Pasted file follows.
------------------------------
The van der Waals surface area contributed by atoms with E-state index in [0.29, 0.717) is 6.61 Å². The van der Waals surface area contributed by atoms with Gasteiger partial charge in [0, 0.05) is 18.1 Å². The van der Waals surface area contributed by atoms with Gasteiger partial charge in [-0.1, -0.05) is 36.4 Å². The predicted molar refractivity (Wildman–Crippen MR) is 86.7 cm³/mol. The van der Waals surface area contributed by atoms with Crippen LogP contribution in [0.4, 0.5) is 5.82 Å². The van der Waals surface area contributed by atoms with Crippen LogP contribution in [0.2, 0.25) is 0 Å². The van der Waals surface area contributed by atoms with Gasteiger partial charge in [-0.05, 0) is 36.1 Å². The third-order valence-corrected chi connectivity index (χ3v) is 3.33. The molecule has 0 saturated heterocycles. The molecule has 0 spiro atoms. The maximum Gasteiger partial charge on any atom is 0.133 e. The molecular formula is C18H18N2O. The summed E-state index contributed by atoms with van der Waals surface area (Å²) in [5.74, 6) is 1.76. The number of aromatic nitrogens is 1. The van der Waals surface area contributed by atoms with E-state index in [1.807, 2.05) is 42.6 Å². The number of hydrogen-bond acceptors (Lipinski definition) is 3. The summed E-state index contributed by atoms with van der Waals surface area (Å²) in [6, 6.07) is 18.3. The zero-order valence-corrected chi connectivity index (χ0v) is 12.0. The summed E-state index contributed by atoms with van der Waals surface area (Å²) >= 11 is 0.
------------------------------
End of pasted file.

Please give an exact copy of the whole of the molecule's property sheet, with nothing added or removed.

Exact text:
The van der Waals surface area contributed by atoms with E-state index in [0.29, 0.717) is 6.61 Å². The van der Waals surface area contributed by atoms with Gasteiger partial charge in [0, 0.05) is 18.1 Å². The van der Waals surface area contributed by atoms with Gasteiger partial charge in [-0.1, -0.05) is 36.4 Å². The predicted molar refractivity (Wildman–Crippen MR) is 86.7 cm³/mol. The van der Waals surface area contributed by atoms with Crippen LogP contribution in [0.4, 0.5) is 5.82 Å². The van der Waals surface area contributed by atoms with Crippen LogP contribution in [0.2, 0.25) is 0 Å². The van der Waals surface area contributed by atoms with Gasteiger partial charge in [-0.05, 0) is 36.1 Å². The third-order valence-corrected chi connectivity index (χ3v) is 3.33. The molecule has 0 saturated heterocycles. The molecule has 0 spiro atoms. The maximum Gasteiger partial charge on any atom is 0.133 e. The molecular formula is C18H18N2O. The summed E-state index contributed by atoms with van der Waals surface area (Å²) in [5.74, 6) is 1.76. The number of aromatic nitrogens is 1. The van der Waals surface area contributed by atoms with E-state index in [1.807, 2.05) is 42.6 Å². The number of hydrogen-bond acceptors (Lipinski definition) is 3. The summed E-state index contributed by atoms with van der Waals surface area (Å²) in [6, 6.07) is 18.3. The zero-order valence-corrected chi connectivity index (χ0v) is 12.0. The summed E-state index contributed by atoms with van der Waals surface area (Å²) >= 11 is 0.